A long list of factors, like radiation, caloric restriction, and zero gravity, may have contributed to the results. NASA plans to use these findings to develop countermeasures against these effects, which will be essential if the agency plans to send humans to Mars, a journey that could take three times as long as Scott Kelly's ISS mission.

[h/t Space.com]

Editor's note: We updated the headline and one line of this story to more accurately reflect the research findings. We apologize for the error. 

Looking to Downsize? You Can Buy a 5-Room DIY Cabin on Amazon for Less Than $33,000

Five rooms of one's own.
Five rooms of one's own.
Allwood/Amazon

If you’ve already mastered DIY houses for birds and dogs, maybe it’s time you built one for yourself.

As Simplemost reports, there are a number of house kits that you can order on Amazon, and the Allwood Avalon Cabin Kit is one of the quaintest—and, at $32,990, most affordable—options. The 540-square-foot structure has enough space for a kitchen, a bathroom, a bedroom, and a sitting room—and there’s an additional 218-square-foot loft with the potential to be the coziest reading nook of all time.

You can opt for three larger rooms if you're willing to skip the kitchen and bathroom.Allwood/Amazon

The construction process might not be a great idea for someone who’s never picked up a hammer, but you don’t need an architectural degree to tackle it. Step-by-step instructions and all materials are included, so it’s a little like a high-level IKEA project. According to the Amazon listing, it takes two adults about a week to complete. Since the Nordic wood walls are reinforced with steel rods, the house can withstand winds up to 120 mph, and you can pay an extra $1000 to upgrade from double-glass windows and doors to triple-glass for added fortification.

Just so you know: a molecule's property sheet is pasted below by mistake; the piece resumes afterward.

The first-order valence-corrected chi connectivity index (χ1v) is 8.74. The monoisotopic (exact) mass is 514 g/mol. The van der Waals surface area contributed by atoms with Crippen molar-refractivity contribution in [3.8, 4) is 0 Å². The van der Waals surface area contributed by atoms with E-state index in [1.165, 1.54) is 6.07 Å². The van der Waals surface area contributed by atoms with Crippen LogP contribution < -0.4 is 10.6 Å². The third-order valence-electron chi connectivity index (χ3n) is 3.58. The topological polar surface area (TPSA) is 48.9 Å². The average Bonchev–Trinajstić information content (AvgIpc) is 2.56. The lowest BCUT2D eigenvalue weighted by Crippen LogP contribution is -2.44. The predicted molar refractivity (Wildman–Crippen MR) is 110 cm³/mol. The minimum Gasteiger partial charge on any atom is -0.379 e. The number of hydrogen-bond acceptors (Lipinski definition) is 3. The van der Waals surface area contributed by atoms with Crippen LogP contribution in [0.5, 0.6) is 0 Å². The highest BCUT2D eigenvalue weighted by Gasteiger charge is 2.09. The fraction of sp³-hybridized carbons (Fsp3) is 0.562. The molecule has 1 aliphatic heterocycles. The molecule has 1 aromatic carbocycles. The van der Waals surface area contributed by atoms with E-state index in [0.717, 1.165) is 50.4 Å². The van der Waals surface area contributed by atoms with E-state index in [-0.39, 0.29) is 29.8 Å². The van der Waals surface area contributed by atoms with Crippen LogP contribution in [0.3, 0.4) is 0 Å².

Sadly, the cool ceiling lamp is not included.Allwood/Amazon

Though everything you need for the shell of the house comes in the kit, you will need to purchase whatever goes inside it: toilet, shower, sink, stove, insulation, and all other furnishings. You can also customize the blueprint to fit your own plans for the space; maybe, for example, you’re going to use the house as a small event venue, and you’d rather have two or three large, airy rooms and no kitchen or bedroom.